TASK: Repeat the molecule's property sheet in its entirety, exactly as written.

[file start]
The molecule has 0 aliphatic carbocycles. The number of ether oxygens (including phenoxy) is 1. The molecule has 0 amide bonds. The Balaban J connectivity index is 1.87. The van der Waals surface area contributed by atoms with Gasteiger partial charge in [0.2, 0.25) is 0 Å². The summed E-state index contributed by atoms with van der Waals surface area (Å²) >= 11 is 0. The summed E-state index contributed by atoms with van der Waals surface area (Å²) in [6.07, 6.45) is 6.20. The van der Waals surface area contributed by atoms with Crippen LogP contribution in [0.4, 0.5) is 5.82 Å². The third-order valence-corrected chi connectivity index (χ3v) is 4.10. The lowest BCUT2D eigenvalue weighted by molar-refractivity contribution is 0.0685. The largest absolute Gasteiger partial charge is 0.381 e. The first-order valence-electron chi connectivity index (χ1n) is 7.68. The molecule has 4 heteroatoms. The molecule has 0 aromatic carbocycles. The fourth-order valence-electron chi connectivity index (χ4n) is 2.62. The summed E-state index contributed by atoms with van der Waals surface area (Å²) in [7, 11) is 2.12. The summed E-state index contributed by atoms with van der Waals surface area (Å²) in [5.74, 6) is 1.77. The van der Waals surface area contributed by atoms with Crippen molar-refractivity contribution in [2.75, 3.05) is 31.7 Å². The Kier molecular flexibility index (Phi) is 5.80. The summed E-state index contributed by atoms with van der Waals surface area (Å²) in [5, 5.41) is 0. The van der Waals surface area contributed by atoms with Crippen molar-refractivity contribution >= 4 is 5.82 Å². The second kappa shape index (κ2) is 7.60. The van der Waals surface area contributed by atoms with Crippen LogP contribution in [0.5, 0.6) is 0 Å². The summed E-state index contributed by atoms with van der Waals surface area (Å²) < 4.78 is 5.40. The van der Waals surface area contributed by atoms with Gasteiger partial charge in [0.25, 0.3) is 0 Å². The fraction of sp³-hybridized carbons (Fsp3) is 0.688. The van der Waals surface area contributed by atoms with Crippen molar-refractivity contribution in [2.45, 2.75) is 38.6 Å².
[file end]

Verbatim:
The molecule has 0 aliphatic carbocycles. The number of ether oxygens (including phenoxy) is 1. The molecule has 0 amide bonds. The Balaban J connectivity index is 1.87. The van der Waals surface area contributed by atoms with Gasteiger partial charge in [0.2, 0.25) is 0 Å². The summed E-state index contributed by atoms with van der Waals surface area (Å²) >= 11 is 0. The summed E-state index contributed by atoms with van der Waals surface area (Å²) in [6.07, 6.45) is 6.20. The van der Waals surface area contributed by atoms with Crippen LogP contribution in [0.4, 0.5) is 5.82 Å². The third-order valence-corrected chi connectivity index (χ3v) is 4.10. The lowest BCUT2D eigenvalue weighted by molar-refractivity contribution is 0.0685. The largest absolute Gasteiger partial charge is 0.381 e. The first-order valence-electron chi connectivity index (χ1n) is 7.68. The molecule has 4 heteroatoms. The molecule has 0 aromatic carbocycles. The fourth-order valence-electron chi connectivity index (χ4n) is 2.62. The summed E-state index contributed by atoms with van der Waals surface area (Å²) in [7, 11) is 2.12. The summed E-state index contributed by atoms with van der Waals surface area (Å²) in [5.74, 6) is 1.77. The van der Waals surface area contributed by atoms with Crippen molar-refractivity contribution in [2.75, 3.05) is 31.7 Å². The Kier molecular flexibility index (Phi) is 5.80. The summed E-state index contributed by atoms with van der Waals surface area (Å²) in [5, 5.41) is 0. The van der Waals surface area contributed by atoms with Crippen molar-refractivity contribution >= 4 is 5.82 Å². The second kappa shape index (κ2) is 7.60. The van der Waals surface area contributed by atoms with Crippen LogP contribution in [0.5, 0.6) is 0 Å². The summed E-state index contributed by atoms with van der Waals surface area (Å²) < 4.78 is 5.40. The van der Waals surface area contributed by atoms with Gasteiger partial charge in [0.25, 0.3) is 0 Å². The fraction of sp³-hybridized carbons (Fsp3) is 0.688. The van der Waals surface area contributed by atoms with Crippen molar-refractivity contribution in [2.45, 2.75) is 38.6 Å².